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Sylvan Adams: Billionaire philanthropist showcasing the ‘real Israel’

The conflict does not define us, the Jewish state's unofficial ambassador says.

From left: Oct. 7 survivors Sharon Shevo and Avida Bachar, and philanthropist Sylvan Adams, hold posters of kidnapped Israelis from Kibbutz Be'eri as they embark on Adams's private jet en route to the Tour de France, June 2024. Photo by Amelie Botbol.
From left: Oct. 7 survivors Sharon Shevo and Avida Bachar, and philanthropist Sylvan Adams, hold posters of kidnapped Israelis from Kibbutz Be'eri as they embark on Adams's private jet en route to the Tour de France, June 2024. Photo by Amelie Botbol.

“The Israel I know and love, which is open, tolerant, pluralistic, fiercely democratic and safe, this country I moved to, is misunderstood abroad,” Sylvan Adams, billionaire philanthropist and co-owner of the Israel-Premier Tech cycling team, told JNS in Florence last week.

“People think we live in a conflict zone. The conflict is part of us but it does not define us,” he said.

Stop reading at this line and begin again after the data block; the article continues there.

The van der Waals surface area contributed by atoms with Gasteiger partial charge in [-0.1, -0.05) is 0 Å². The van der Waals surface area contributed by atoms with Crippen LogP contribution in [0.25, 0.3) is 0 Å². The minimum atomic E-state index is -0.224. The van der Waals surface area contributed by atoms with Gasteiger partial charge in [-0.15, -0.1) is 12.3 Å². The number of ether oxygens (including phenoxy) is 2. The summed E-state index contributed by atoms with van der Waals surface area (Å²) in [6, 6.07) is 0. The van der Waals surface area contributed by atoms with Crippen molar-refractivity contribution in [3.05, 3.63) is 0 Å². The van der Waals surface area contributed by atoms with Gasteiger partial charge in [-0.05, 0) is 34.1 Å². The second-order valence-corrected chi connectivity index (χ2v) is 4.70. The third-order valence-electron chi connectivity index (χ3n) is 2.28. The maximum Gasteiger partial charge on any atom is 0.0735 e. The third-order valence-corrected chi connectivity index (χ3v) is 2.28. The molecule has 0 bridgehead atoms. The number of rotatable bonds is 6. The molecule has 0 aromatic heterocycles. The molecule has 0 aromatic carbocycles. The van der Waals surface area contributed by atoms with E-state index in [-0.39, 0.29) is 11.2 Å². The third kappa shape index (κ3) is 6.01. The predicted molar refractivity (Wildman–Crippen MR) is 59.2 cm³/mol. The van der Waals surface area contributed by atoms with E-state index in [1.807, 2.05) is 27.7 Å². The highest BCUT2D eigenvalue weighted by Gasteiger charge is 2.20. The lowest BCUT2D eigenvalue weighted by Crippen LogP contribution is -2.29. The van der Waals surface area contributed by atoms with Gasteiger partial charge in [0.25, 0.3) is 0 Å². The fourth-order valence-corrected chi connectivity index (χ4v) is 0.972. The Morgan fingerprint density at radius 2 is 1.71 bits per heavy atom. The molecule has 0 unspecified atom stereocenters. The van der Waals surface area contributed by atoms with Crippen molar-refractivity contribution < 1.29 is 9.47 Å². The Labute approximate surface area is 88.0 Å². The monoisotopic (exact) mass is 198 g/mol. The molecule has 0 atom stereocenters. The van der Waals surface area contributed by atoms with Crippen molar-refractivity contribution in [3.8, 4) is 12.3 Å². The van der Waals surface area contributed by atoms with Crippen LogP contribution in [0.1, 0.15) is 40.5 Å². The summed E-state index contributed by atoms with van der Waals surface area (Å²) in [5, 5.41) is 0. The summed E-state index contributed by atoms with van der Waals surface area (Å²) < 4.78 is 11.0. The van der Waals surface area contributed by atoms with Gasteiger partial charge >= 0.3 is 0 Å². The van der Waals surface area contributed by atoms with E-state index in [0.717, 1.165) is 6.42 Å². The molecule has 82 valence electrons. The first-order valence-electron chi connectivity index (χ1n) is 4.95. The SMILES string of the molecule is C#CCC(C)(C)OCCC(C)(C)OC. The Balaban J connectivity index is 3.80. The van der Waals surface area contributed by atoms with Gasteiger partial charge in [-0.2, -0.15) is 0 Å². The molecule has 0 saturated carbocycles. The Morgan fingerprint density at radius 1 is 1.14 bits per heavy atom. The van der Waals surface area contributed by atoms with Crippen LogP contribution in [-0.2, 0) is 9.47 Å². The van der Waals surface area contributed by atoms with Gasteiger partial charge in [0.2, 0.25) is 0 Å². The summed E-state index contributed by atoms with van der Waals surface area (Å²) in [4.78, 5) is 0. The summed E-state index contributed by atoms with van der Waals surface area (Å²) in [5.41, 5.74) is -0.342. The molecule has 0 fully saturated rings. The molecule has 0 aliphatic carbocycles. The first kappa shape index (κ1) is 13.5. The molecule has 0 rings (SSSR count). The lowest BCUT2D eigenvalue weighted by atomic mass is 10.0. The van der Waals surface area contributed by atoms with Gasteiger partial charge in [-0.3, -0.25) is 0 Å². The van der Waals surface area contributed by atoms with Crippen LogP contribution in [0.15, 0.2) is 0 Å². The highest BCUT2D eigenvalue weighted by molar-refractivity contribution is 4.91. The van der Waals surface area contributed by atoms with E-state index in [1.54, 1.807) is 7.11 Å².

Known as “Mr. Sports” for his tremendous investment in related events and infrastructure, Adams, who made aliyah from Canada in 2015, has taken it upon himself to promote the “real Israel” to the world. 

“The week I moved, I had business cards printed with my new title as self-appointed ‘Ambassador of Israel,’” he explained.

“My objective is to project Israel through a different lens to the silent majority, the sports fans who are apolitical, those who don’t really know us but if you press them they’d probably have a negative view of the country because of how it’s portrayed in the media,” Adams continued. 

In 2018, Adams brought to the Jewish state the three opening stages of the Giro d’Italia Grand Tour road cycling race, in what became the largest sporting event ever held in the country.